Far from enabling China’s peaceful reunification, the “one country, two systems” model is undermining it. Perhaps this was inevitable, owing to a cause more fundamental than Xi’s centralization of power, the Communist Party of China’s increasing interference in Hong Kong’s affairs, or even the basic contradiction between a one-party regime and a multi-party democracy. The Chinese state, built on a millennia-old paradigm of political order, cannot cope with intergovernmental conflict.

Modern democracy is based on division, within society and the state. In society, different groups, each with its own interests and priorities, compete for representation. In the state, there is a horizontal separation of powers (among the legislative, executive, and judicial branches) and a vertical division of powers (among national and sub-national governments).

For countries with a history of foreign domination, such divisions may seem like weaknesses that can be exploited by outsiders using a “divide-and-rule” strategy. And, indeed, according to China’s cyclical worldview, the commonwealth (Tian Xia) rotates between division (marked by chaos and war) and unity (which restores peace and order).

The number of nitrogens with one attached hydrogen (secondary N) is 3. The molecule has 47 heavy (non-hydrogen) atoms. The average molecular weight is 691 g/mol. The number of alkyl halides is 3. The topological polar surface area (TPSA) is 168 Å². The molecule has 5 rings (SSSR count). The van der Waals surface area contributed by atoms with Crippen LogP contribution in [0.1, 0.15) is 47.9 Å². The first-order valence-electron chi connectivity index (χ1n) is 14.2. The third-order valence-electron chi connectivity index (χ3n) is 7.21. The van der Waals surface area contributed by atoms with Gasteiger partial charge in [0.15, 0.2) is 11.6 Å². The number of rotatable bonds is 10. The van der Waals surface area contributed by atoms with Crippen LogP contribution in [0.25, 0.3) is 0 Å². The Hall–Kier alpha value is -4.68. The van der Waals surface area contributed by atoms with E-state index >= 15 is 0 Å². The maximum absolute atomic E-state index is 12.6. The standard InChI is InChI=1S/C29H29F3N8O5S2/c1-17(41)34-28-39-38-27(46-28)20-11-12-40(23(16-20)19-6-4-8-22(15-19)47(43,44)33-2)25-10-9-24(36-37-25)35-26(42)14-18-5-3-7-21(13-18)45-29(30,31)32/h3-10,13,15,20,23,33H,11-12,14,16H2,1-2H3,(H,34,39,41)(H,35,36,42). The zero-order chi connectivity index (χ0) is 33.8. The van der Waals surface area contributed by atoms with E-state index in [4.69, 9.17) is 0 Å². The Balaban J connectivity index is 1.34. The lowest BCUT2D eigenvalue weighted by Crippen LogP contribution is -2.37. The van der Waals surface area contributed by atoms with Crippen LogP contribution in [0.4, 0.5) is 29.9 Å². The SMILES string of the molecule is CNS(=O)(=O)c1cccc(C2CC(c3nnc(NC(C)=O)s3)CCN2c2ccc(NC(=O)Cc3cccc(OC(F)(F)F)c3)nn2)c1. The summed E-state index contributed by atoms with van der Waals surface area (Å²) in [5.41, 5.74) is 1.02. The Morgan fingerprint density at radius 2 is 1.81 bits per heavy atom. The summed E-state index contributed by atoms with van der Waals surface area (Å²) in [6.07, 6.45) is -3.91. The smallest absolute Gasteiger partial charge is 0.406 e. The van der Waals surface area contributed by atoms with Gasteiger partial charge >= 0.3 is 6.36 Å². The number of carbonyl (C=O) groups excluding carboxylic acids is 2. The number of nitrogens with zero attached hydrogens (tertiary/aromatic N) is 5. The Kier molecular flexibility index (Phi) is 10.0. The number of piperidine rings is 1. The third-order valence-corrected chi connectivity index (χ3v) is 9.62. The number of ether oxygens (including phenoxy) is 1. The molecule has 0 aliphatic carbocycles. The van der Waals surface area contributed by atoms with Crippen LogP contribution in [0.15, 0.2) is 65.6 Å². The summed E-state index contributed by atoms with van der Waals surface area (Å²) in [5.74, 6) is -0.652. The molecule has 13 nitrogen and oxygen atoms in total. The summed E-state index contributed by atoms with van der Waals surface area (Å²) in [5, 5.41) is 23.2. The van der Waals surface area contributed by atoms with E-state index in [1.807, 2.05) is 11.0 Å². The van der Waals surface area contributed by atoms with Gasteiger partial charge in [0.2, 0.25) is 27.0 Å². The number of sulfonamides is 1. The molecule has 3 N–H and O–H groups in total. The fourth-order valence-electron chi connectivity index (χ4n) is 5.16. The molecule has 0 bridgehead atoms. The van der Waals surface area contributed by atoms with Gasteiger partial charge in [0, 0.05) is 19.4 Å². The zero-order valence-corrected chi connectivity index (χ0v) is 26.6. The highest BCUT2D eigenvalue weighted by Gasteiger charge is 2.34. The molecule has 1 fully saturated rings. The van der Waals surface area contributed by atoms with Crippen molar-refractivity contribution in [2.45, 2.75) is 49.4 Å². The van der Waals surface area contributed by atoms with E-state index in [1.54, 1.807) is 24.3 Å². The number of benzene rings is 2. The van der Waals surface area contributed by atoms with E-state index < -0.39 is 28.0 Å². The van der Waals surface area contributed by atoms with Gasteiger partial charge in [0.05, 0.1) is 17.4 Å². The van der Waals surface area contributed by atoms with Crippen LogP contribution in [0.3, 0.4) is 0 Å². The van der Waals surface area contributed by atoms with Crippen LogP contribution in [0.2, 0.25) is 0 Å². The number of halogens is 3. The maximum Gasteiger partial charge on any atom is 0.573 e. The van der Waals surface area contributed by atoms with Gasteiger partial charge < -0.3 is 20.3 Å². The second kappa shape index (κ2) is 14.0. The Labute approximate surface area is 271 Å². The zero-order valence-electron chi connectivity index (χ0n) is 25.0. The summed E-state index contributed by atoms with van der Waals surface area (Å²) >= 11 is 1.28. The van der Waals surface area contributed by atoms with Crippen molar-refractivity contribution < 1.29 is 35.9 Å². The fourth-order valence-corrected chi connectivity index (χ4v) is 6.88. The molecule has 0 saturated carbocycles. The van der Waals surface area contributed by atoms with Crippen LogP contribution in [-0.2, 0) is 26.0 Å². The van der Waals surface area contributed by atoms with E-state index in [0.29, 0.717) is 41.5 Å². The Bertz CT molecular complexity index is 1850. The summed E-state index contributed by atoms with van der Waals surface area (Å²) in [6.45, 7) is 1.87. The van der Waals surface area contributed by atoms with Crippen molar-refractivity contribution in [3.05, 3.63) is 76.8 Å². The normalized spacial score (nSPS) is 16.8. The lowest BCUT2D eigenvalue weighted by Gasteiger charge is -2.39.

To be sure, China does maintain a separation of powers. But it is much more comfortable with horizontal checks and balances than vertical ones. For more than 2,000 years, Chinese imperial courts appointed a censor-in-chief to manage ministers and bureaucrats, and grandmasters of remonstrance to criticise emperors. The Song dynasty even divided provincial-level power among military, administrative, fiscal, and judicial officials.